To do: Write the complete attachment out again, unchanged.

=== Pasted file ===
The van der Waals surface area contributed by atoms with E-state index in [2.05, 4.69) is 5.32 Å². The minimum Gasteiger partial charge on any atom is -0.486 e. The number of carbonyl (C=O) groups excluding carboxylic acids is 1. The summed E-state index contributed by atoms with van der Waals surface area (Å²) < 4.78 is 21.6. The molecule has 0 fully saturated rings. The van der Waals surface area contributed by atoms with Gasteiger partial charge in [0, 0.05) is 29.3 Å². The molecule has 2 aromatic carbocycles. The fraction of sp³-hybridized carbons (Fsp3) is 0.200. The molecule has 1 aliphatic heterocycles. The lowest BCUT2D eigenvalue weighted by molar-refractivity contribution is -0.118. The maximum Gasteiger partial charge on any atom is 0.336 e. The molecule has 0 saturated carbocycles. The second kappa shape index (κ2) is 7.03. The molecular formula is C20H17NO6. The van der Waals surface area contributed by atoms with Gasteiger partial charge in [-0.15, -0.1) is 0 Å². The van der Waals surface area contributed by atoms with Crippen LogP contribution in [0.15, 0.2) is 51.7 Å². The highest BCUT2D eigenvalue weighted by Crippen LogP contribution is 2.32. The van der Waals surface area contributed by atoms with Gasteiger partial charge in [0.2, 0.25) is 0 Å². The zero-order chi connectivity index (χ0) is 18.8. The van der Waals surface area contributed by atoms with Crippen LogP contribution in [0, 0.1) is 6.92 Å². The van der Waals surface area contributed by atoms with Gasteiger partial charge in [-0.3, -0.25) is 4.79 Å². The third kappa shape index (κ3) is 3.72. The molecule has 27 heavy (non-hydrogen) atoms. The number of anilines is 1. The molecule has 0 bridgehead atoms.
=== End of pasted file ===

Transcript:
The van der Waals surface area contributed by atoms with E-state index in [2.05, 4.69) is 5.32 Å². The minimum Gasteiger partial charge on any atom is -0.486 e. The number of carbonyl (C=O) groups excluding carboxylic acids is 1. The summed E-state index contributed by atoms with van der Waals surface area (Å²) < 4.78 is 21.6. The molecule has 0 fully saturated rings. The van der Waals surface area contributed by atoms with Gasteiger partial charge in [0, 0.05) is 29.3 Å². The molecule has 2 aromatic carbocycles. The fraction of sp³-hybridized carbons (Fsp3) is 0.200. The molecule has 1 aliphatic heterocycles. The lowest BCUT2D eigenvalue weighted by molar-refractivity contribution is -0.118. The maximum Gasteiger partial charge on any atom is 0.336 e. The molecule has 0 saturated carbocycles. The second kappa shape index (κ2) is 7.03. The molecular formula is C20H17NO6. The van der Waals surface area contributed by atoms with Gasteiger partial charge in [-0.15, -0.1) is 0 Å². The van der Waals surface area contributed by atoms with Crippen LogP contribution in [0.15, 0.2) is 51.7 Å². The highest BCUT2D eigenvalue weighted by Crippen LogP contribution is 2.32. The van der Waals surface area contributed by atoms with Gasteiger partial charge in [0.2, 0.25) is 0 Å². The zero-order chi connectivity index (χ0) is 18.8. The van der Waals surface area contributed by atoms with Crippen LogP contribution in [0, 0.1) is 6.92 Å². The van der Waals surface area contributed by atoms with Gasteiger partial charge in [-0.3, -0.25) is 4.79 Å². The third kappa shape index (κ3) is 3.72. The molecule has 27 heavy (non-hydrogen) atoms. The number of anilines is 1. The molecule has 0 bridgehead atoms.